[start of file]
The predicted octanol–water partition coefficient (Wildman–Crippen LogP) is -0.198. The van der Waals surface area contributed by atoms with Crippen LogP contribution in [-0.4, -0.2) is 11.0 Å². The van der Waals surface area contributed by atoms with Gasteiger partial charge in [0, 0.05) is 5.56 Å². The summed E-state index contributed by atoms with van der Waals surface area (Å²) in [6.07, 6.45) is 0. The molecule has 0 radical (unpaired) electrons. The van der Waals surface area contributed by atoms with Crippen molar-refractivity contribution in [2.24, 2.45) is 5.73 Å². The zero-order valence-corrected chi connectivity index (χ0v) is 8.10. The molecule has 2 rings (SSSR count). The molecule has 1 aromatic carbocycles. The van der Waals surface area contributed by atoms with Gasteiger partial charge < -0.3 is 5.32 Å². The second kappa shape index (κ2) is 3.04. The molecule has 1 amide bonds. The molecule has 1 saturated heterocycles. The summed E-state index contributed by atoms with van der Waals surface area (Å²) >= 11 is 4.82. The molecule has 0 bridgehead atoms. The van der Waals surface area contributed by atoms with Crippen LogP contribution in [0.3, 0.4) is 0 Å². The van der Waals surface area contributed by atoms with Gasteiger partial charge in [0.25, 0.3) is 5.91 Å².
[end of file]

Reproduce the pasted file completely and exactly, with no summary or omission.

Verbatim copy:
The predicted octanol–water partition coefficient (Wildman–Crippen LogP) is -0.198. The van der Waals surface area contributed by atoms with Crippen LogP contribution in [-0.4, -0.2) is 11.0 Å². The van der Waals surface area contributed by atoms with Gasteiger partial charge in [0, 0.05) is 5.56 Å². The summed E-state index contributed by atoms with van der Waals surface area (Å²) in [6.07, 6.45) is 0. The molecule has 0 radical (unpaired) electrons. The van der Waals surface area contributed by atoms with Crippen molar-refractivity contribution in [2.24, 2.45) is 5.73 Å². The zero-order valence-corrected chi connectivity index (χ0v) is 8.10. The molecule has 2 rings (SSSR count). The molecule has 1 aromatic carbocycles. The van der Waals surface area contributed by atoms with Gasteiger partial charge < -0.3 is 5.32 Å². The second kappa shape index (κ2) is 3.04. The molecule has 1 amide bonds. The molecule has 1 saturated heterocycles. The summed E-state index contributed by atoms with van der Waals surface area (Å²) >= 11 is 4.82. The molecule has 0 bridgehead atoms. The van der Waals surface area contributed by atoms with Crippen LogP contribution in [0.3, 0.4) is 0 Å². The van der Waals surface area contributed by atoms with Gasteiger partial charge in [0.25, 0.3) is 5.91 Å².